In April, NASA’s Fermi Gamma-ray Space Telescope caught a rare cosmic event: an outburst of gamma rays that has been journeying across the universe. The sensational find helped ground-based observatories detect some of the highest-energy light ever witnessed from a distant galaxy.
The gamma rays emerged from PKS 1441+25, an active galaxy known as a blazar and situated so far from the Solar System that it takes 7.6 billion years for its light to reach Earth. This blazar is an extremely bright beacon powered by a massive black hole, with a disk of dust and hot gas surrounding it. Its black hole is estimated to have 70 million times the sun's mass.
The flare from PKS 1441+25 was caught by Luigi Pacciani of Rome’s Italian National Institute for Astrophysics using publicly available Fermi data. He then alerted the scientific community.
What the telescope revealed was gamma rays measuring up to 33 billion electron volts (GeV), going into the portion that shows the highest energy in the telescope's detection range. In contrast, energies in visible light are measured to have between 2 and 3 electron volts only.
In a follow-up to the Fermi discovery, the team behind the Major Atmospheric Gamma-ray Imaging Cherenkov experiment, also known as MAGIC, turned to the said blazar and found gamma rays with 40 to 250 GeV energies.
“Because this galaxy is so far away, we didn't have a strong expectation of detecting gamma rays with energies this high,” reported NASA in a press release.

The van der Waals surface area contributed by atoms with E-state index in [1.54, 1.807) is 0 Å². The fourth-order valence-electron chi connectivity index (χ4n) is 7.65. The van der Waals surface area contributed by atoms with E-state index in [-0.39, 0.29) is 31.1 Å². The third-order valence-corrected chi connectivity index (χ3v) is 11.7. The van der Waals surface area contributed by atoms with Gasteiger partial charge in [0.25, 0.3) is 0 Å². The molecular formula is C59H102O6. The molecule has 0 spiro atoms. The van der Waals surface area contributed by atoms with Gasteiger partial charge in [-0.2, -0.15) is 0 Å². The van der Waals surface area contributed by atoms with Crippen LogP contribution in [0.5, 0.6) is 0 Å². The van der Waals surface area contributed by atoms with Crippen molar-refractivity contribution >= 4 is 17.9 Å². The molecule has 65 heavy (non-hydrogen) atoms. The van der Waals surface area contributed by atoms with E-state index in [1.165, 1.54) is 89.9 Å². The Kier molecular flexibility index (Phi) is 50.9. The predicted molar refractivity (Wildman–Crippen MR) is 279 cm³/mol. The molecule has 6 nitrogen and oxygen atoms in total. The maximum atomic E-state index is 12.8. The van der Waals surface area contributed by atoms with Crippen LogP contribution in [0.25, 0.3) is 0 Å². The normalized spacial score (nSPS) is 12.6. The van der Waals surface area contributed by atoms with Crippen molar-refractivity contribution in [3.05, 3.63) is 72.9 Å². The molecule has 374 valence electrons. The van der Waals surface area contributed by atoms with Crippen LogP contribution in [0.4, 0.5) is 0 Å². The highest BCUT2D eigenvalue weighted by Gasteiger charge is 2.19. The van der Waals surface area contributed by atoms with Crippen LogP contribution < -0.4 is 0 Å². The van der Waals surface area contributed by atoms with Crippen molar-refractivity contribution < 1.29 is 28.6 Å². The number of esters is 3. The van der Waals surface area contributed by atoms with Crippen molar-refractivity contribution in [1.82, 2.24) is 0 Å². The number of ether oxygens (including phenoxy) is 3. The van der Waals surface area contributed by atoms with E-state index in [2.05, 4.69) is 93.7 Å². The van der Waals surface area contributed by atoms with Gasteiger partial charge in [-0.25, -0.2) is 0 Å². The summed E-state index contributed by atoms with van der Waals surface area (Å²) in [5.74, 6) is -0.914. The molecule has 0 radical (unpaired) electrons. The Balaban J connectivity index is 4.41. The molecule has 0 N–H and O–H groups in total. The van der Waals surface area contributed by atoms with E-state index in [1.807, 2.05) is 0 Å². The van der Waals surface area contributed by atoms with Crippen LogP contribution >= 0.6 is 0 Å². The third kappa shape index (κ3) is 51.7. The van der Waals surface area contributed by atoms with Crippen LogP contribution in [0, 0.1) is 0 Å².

NASA cited it was unexpected since distance is very crucial for ultra high-energy gamma rays, which turn into particles once they collide with light with a lower energy. For a better understanding of the distance and age of the gamma rays, the universe is 14 billion years old and Earth has been in existence for just 4.5 billion years. This makes the gamma rays half the universe’s age and shows the rays come from a place half a universe away.
In their staggeringly long journey to reach Earth’s telescopes, the gamma rays also had to pass through the extragalactic background light (EBL), a remnant glow made up of a looser net of photons. Once a gamma ray comes across starlight, it converts into two particles, an electron and a positron, making itself invisible to astronomers - which makes its detection and measurement more astonishing.
After this surprising discovery, Arizona’s Very Energetic Radiation Imaging Telescope Array System (VERITAS) also caught gamma rays with energies approximating 200 GeV. PKS 1441+25 is one of two gamma ray sources with energies exceeding 100 GeV that have been witnessed so far.
The marvelous flare offered a look into the EBL’s intensity from a wide range of wavelengths. The measurements, from near-infrared to near-ultraviolet, suggest that surveys of the galaxy have zeroed in on most of the EBL's sources. Since the EBL gets its glow from all the heavenly bodies that have ever existed, probing into it lets scientists track the universe's history.
Associate professor Jonathan Biteau, who headed the data analysis as a postdoctoral researcher in UC Santa Cruz, said this development heralds a new era.
“[W]e can compare source-by-source measurements and start to probe the cosmic evolution of the extragalactic background light,” he said.
Caitlin Johnson, UC Santa Cruz graduate student and Biteau’s co-author, said combining the Fermi data with those from VERITAS enabled them to make constraints on the EBL much tighter. “The window is slowly narrowing,” she said.
The results of the study are to be published in The Astrophysical Journal Letters, which can be viewed online.